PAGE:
What’s that? You liked Dark Souls? Then you’re going to love Lords of the Fallen.
I don’t know that it’s necessarily fair to attach one game’s success to another, especially when there’s no direct association between the two, but Lords of the Fallen looks excellent and deserves the high praise that comes with being attached to one of the most revered games of 2012.
Don’t let the comparison to Dark Souls keep you away from Lords of the Fallen though. I wasn’t the biggest fan of Dark Souls and I knew that before I even set in on my doomed mission to try changing that feeling. Lords of the Fallen doesn’t carry the same impending sense of dread though, it’s exciting and new. It does things that most games wouldn’t dream of doing and boy does it do them well.
Let’s start from the beginning where you choose the kind of character that you’d like to play. You have your typical rogue, cleric, and warrior; but you can also choose which kind of weapon they have, almost as if it’s another layer of depth to the character that you’re choosing to play as. It’s not simple and this is only amplified by the somewhat readily apparent style of play that demands a change in the way that most players would typically handle an action game as such.
Combat is more tactical than in most games. You can’t just go up to an enemy while mashing the light attack button and hoping that everything will turn out alright. You’ll die if you do that in Lords of the Fallen. You won’t just die either, you’ll die quickly. You won’t even have time to think, “huh, maybe I shouldn’t have done that”. It’s already too late.
Lords of the Fallen requires a more tactical approach to combat. In order to take out an enemy, you have to defend against his attack, wait until he’s trying to recover, and then roll in for a few strikes before getting out of there. It isn’t something that you can rush through, you have to take your time with it, but it’s more engaging and thoughtful that way. It feels like the developers actually care that you engage with enemies rather than just running by them.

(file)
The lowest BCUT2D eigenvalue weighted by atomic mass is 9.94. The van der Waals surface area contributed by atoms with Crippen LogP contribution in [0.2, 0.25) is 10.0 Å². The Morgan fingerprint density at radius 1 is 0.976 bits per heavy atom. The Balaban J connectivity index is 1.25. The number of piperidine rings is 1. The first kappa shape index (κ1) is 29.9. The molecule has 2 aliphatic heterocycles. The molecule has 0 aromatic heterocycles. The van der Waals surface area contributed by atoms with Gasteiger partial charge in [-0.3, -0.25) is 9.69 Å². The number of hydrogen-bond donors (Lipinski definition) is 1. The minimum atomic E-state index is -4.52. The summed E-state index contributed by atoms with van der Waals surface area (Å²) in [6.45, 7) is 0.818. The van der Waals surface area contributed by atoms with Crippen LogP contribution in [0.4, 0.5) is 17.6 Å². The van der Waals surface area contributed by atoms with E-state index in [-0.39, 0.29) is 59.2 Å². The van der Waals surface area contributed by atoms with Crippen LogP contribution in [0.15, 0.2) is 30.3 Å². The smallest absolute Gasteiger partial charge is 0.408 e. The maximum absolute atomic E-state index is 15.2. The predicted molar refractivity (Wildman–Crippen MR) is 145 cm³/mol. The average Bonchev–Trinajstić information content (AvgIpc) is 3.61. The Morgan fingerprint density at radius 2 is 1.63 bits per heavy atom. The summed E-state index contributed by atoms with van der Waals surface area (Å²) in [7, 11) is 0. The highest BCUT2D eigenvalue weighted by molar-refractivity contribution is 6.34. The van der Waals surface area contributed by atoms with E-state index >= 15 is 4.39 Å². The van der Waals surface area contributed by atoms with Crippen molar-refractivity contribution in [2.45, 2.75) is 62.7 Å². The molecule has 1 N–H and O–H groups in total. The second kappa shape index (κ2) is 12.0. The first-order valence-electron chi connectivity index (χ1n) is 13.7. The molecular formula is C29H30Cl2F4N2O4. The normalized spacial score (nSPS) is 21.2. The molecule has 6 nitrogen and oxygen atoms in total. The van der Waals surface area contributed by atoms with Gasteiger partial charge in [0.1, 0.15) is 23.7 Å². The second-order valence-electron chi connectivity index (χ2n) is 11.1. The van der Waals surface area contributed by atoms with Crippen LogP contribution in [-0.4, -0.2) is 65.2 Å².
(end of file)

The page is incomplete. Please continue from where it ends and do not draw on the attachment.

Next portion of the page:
That probably has to be part of the reasoning behind the small number of enemies as well. You’re never fighting against large groups of enemies, it’s all small, close-quarters encounters that really make you feel like each action has a strong impact. Because of this, it gives you a reason to want to slow down.
Don’t rest on the fact that there’s a small number of enemies though, they’re brutally difficult, so each one is a challenge. It doesn’t make it easy, just less difficult. Then there’s the boss enemies. It isn’t apparent how often you’ll come in contact with these bosses, but I can only pray that it’s not often as you really have to calculate the best way to take them down and it sure isn’t easy.
Lords of the Fallen was my biggest surprise coming out of E3. I wasn’t expecting anything from it, but it blew me away with its impressive next-gen visuals, tactical combat design, and smart approach to a genre that can easily become stale. It managed to do all this –and convince me to spend hours with it when released– in the span of less than 30 minutes. That’s a hard feat and it did so without leaving a shadow of doubt in my mind.
Words by Alex Rubens.
Lords of the Fallen is set to release in 2014 for PC, PS4 and Xbox One.